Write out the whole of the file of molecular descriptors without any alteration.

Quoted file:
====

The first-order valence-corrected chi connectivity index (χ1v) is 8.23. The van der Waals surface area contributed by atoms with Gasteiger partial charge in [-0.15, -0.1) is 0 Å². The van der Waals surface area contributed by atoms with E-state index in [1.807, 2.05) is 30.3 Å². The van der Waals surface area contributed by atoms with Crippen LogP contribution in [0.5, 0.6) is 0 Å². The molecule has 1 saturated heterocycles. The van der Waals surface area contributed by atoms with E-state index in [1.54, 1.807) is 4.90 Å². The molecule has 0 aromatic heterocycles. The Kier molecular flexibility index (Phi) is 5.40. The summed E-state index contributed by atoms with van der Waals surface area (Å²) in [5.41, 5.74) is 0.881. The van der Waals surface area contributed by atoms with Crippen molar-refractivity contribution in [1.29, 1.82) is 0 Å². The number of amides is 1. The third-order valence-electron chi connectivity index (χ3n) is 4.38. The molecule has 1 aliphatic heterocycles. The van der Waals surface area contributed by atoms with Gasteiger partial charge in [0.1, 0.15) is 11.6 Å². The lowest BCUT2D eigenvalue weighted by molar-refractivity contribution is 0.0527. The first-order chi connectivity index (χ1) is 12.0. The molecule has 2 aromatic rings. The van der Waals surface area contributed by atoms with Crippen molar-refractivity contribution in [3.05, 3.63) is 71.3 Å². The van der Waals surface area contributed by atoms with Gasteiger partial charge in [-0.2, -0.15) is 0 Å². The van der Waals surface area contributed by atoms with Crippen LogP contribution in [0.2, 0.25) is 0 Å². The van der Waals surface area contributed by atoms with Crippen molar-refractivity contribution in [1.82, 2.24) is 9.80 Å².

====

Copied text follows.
The first-order valence-corrected chi connectivity index (χ1v) is 8.23. The van der Waals surface area contributed by atoms with Gasteiger partial charge in [-0.15, -0.1) is 0 Å². The van der Waals surface area contributed by atoms with E-state index in [1.807, 2.05) is 30.3 Å². The van der Waals surface area contributed by atoms with Crippen LogP contribution in [0.5, 0.6) is 0 Å². The molecule has 1 saturated heterocycles. The van der Waals surface area contributed by atoms with E-state index in [1.54, 1.807) is 4.90 Å². The molecule has 0 aromatic heterocycles. The Kier molecular flexibility index (Phi) is 5.40. The summed E-state index contributed by atoms with van der Waals surface area (Å²) in [5.41, 5.74) is 0.881. The van der Waals surface area contributed by atoms with Crippen molar-refractivity contribution in [1.29, 1.82) is 0 Å². The number of amides is 1. The third-order valence-electron chi connectivity index (χ3n) is 4.38. The molecule has 1 aliphatic heterocycles. The van der Waals surface area contributed by atoms with Gasteiger partial charge in [0.1, 0.15) is 11.6 Å². The lowest BCUT2D eigenvalue weighted by molar-refractivity contribution is 0.0527. The first-order chi connectivity index (χ1) is 12.0. The molecule has 2 aromatic rings. The van der Waals surface area contributed by atoms with Crippen molar-refractivity contribution in [3.05, 3.63) is 71.3 Å². The van der Waals surface area contributed by atoms with Gasteiger partial charge in [-0.2, -0.15) is 0 Å². The van der Waals surface area contributed by atoms with Crippen LogP contribution in [0.2, 0.25) is 0 Å². The van der Waals surface area contributed by atoms with Crippen molar-refractivity contribution in [1.82, 2.24) is 9.80 Å².